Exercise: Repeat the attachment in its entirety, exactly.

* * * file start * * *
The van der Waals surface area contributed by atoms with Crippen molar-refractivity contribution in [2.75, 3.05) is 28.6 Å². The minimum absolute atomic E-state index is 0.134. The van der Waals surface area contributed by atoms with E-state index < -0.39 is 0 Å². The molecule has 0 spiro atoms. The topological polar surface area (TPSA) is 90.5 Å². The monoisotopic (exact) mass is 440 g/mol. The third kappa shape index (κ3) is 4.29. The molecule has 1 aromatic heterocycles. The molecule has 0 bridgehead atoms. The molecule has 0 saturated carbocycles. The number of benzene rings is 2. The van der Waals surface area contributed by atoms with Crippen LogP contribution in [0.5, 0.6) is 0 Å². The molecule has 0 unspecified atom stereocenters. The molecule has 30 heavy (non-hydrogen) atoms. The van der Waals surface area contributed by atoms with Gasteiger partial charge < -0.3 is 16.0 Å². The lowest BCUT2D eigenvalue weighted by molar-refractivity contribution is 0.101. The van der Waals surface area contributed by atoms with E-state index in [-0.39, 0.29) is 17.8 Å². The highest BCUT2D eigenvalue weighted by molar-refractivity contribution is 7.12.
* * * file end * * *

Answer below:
The van der Waals surface area contributed by atoms with Crippen molar-refractivity contribution in [2.75, 3.05) is 28.6 Å². The minimum absolute atomic E-state index is 0.134. The van der Waals surface area contributed by atoms with E-state index < -0.39 is 0 Å². The molecule has 0 spiro atoms. The topological polar surface area (TPSA) is 90.5 Å². The monoisotopic (exact) mass is 440 g/mol. The third kappa shape index (κ3) is 4.29. The molecule has 1 aromatic heterocycles. The molecule has 0 bridgehead atoms. The molecule has 0 saturated carbocycles. The number of benzene rings is 2. The van der Waals surface area contributed by atoms with Crippen LogP contribution in [0.5, 0.6) is 0 Å². The molecule has 0 unspecified atom stereocenters. The molecule has 30 heavy (non-hydrogen) atoms. The van der Waals surface area contributed by atoms with Gasteiger partial charge < -0.3 is 16.0 Å². The lowest BCUT2D eigenvalue weighted by molar-refractivity contribution is 0.101. The van der Waals surface area contributed by atoms with E-state index in [-0.39, 0.29) is 17.8 Å². The highest BCUT2D eigenvalue weighted by molar-refractivity contribution is 7.12.